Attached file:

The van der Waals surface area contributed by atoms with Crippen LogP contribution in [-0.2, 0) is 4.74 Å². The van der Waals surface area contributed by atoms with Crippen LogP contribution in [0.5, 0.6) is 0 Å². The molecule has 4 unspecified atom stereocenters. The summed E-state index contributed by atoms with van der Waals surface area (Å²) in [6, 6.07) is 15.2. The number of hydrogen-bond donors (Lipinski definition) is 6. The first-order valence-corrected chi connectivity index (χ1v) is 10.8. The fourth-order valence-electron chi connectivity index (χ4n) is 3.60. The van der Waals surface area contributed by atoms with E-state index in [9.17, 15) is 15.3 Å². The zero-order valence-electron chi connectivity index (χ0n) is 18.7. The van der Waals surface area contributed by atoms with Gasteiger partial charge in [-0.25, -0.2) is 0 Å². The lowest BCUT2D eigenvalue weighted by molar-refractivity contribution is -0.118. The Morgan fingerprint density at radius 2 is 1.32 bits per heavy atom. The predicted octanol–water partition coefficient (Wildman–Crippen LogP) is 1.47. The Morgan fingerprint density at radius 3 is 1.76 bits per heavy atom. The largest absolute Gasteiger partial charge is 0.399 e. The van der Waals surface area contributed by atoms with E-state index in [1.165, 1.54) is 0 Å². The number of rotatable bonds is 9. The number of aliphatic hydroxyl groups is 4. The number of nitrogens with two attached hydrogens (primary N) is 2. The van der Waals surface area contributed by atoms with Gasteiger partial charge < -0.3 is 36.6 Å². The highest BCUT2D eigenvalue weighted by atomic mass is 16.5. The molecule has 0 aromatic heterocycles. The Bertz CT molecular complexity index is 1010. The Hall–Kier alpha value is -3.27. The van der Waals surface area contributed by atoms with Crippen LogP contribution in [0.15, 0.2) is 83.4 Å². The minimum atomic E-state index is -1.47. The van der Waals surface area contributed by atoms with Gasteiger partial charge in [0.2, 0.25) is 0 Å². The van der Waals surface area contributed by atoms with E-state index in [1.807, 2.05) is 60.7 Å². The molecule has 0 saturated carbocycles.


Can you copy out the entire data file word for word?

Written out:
The van der Waals surface area contributed by atoms with Crippen LogP contribution in [-0.2, 0) is 4.74 Å². The van der Waals surface area contributed by atoms with Crippen LogP contribution in [0.5, 0.6) is 0 Å². The molecule has 4 unspecified atom stereocenters. The summed E-state index contributed by atoms with van der Waals surface area (Å²) in [6, 6.07) is 15.2. The number of hydrogen-bond donors (Lipinski definition) is 6. The first-order valence-corrected chi connectivity index (χ1v) is 10.8. The fourth-order valence-electron chi connectivity index (χ4n) is 3.60. The van der Waals surface area contributed by atoms with E-state index in [9.17, 15) is 15.3 Å². The zero-order valence-electron chi connectivity index (χ0n) is 18.7. The van der Waals surface area contributed by atoms with Gasteiger partial charge in [-0.25, -0.2) is 0 Å². The lowest BCUT2D eigenvalue weighted by molar-refractivity contribution is -0.118. The Morgan fingerprint density at radius 2 is 1.32 bits per heavy atom. The predicted octanol–water partition coefficient (Wildman–Crippen LogP) is 1.47. The Morgan fingerprint density at radius 3 is 1.76 bits per heavy atom. The largest absolute Gasteiger partial charge is 0.399 e. The van der Waals surface area contributed by atoms with E-state index in [1.165, 1.54) is 0 Å². The number of rotatable bonds is 9. The number of aliphatic hydroxyl groups is 4. The number of nitrogens with two attached hydrogens (primary N) is 2. The van der Waals surface area contributed by atoms with Gasteiger partial charge < -0.3 is 36.6 Å². The highest BCUT2D eigenvalue weighted by atomic mass is 16.5. The molecule has 0 aromatic heterocycles. The Bertz CT molecular complexity index is 1010. The Hall–Kier alpha value is -3.27. The van der Waals surface area contributed by atoms with Crippen LogP contribution in [0.15, 0.2) is 83.4 Å². The minimum atomic E-state index is -1.47. The van der Waals surface area contributed by atoms with Gasteiger partial charge in [0.2, 0.25) is 0 Å². The van der Waals surface area contributed by atoms with E-state index in [1.807, 2.05) is 60.7 Å². The molecule has 0 saturated carbocycles.